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Mon, Jul 17, 2000 - Page 2 News List

Chiang Kai-shek's official residence opens its doors

The generalissimo has been dead for 25 years, and while people have been able to visit the grounds of his Shihlin house since 1996, the buildings themselves are only now being opened up

By Ko Shu-ling  /  STAFF REPORTER

Standing on top of Fushan (福山, or Fortune Mountain), the pagoda, Tzuyunting (慈雲亭), was built in 1963 in memory of Chiang's mother, who was buried in a family graveyard in their hometown of Ci-an (慈庵) in Zhejiang province, China.

Chien Yi-fang (錢義芳), the curator of the residence, said the Chiangs had treated him like one of the family since he started serving them at the age of 17.

"They lived a very regular life. They were well-tempered and read the Bible a lot," he said.

Quiet and restrained, Chien offered some tempting tidbits about Madam Chiang.

"She paid a lot of attention to hygiene," he said. "For example, we had to wipe the windows and tables everyday. The floor needed to be waxed everyday too, and believe you me, she could tell from a distance whether it was clean or not."

Retired deputy head of the National Security Bureau, Chen Tsung-tsui (陳宗璀), outlined a detailed account of life with the Chiangs' during his 30 years of service at the residence in his memoir entitled Thirty Years in the Shihlin Official Residence (士林官邸三十年). He said that while Chiang had liked to go to bed early and get up early, Madam Chiang liked to stay up late and get up late.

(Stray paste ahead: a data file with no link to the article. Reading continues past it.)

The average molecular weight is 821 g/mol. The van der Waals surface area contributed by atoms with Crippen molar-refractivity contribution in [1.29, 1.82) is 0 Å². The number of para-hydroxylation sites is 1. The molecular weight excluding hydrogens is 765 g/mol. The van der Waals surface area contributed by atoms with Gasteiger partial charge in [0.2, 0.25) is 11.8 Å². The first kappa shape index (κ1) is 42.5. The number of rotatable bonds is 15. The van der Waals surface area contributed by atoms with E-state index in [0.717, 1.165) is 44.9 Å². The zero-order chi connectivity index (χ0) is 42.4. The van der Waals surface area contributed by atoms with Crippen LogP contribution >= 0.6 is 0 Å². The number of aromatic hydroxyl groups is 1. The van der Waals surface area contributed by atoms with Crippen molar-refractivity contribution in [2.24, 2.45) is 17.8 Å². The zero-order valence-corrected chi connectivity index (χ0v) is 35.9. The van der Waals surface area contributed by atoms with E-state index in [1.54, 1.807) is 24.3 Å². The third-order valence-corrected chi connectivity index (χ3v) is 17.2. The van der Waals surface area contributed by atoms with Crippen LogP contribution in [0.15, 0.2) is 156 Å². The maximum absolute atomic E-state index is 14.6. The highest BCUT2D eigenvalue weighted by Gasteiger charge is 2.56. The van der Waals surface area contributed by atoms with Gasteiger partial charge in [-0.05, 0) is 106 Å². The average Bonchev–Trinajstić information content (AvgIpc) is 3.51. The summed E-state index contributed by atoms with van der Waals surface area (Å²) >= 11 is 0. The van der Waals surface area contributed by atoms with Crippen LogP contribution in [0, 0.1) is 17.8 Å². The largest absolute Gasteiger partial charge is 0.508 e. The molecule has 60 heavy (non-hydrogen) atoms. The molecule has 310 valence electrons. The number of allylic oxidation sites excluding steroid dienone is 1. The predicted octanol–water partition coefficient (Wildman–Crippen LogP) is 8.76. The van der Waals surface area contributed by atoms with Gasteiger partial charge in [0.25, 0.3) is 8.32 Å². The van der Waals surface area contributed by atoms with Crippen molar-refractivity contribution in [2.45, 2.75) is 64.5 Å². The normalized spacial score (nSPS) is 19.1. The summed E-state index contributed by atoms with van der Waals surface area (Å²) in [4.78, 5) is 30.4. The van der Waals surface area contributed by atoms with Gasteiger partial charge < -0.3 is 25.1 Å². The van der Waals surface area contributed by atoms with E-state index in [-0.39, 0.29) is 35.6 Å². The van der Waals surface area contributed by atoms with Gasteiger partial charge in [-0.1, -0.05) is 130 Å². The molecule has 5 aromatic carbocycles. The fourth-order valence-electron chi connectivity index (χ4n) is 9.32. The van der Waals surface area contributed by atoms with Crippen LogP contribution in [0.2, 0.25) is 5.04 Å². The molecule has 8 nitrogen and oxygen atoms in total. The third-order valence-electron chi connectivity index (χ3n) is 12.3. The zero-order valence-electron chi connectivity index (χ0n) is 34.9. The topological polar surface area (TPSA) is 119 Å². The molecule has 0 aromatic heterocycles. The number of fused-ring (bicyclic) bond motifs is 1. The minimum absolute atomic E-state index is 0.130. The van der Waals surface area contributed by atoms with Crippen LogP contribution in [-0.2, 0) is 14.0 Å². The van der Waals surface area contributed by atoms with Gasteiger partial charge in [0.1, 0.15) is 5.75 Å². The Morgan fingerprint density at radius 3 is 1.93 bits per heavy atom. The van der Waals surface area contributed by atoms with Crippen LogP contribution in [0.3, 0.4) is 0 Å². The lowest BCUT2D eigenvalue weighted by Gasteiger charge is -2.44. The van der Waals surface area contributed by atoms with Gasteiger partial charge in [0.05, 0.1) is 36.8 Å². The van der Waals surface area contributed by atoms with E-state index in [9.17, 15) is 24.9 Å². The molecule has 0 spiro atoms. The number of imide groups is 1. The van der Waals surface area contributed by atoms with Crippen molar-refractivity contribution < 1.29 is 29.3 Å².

It is well-known that Madam Chiang -- who was educated in the US -- has a strong command of the English language. While Chiang was receiving foreign guests, Chen said, Madam Chiang would sit quietly and listen carefully to the translator, but would sometimes take over the translation job herself so she could have a closer relationship with the guests.

Born to a Buddhist family, Chiang was christened in 1930, three years into his marriage with Madam Chiang, who was born into a Christian family. In a letter dated July 1975, Madam Chiang wrote that she was moved by Chiang's diligence and determination to study the Bible to become a Christian.

"Since we got married in 1927, he started to put into practice what he had promised my mother when he asked her for my hand -- that is to study the Bible diligently. He obtained his first Bible from her and has since studied very hard to understand its meaning and memorize the contents," she once said.

After they moved into the Shihlin residence, Chen said, the couple went to church every Sunday morning and usually invited other government officials to go along as well.

Madame Chiang was from a well-to-do family while her husband had a humble background, and this was reflected in their different tastes.

"Master Chiang liked old things such as vintage caps and shoes, because he said they were more comfortable to wear," he said. "Madam Chiang, on the other hand, preferred new things such as the latest fashion of Qipaos [traditional Chinese long gowns for women]. Their dresses, most of them Chinese, were all custom-made by the two in-house tailors." As for food, Chen said, Chiang was fond of Chinese cuisine, while Madam Chiang appreciated western dishes more.

"Master Chiang liked such hometown food as baked sweet potato and potherb mustard leaves, but his false teeth prevented him from eating many of his favorite foods later in life," he said.

"Although Madam Chiang preferred western food, in order to keep fit and healthy, she usually ate very little."

The residence had several in-house chefs specializing in both western and Chinese food. Madam Chiang always gave final personal approval of the menu for special occasions, or outside chefs from the Grand Hotel were called in to offer assistance for more elaborate occasions, he said.

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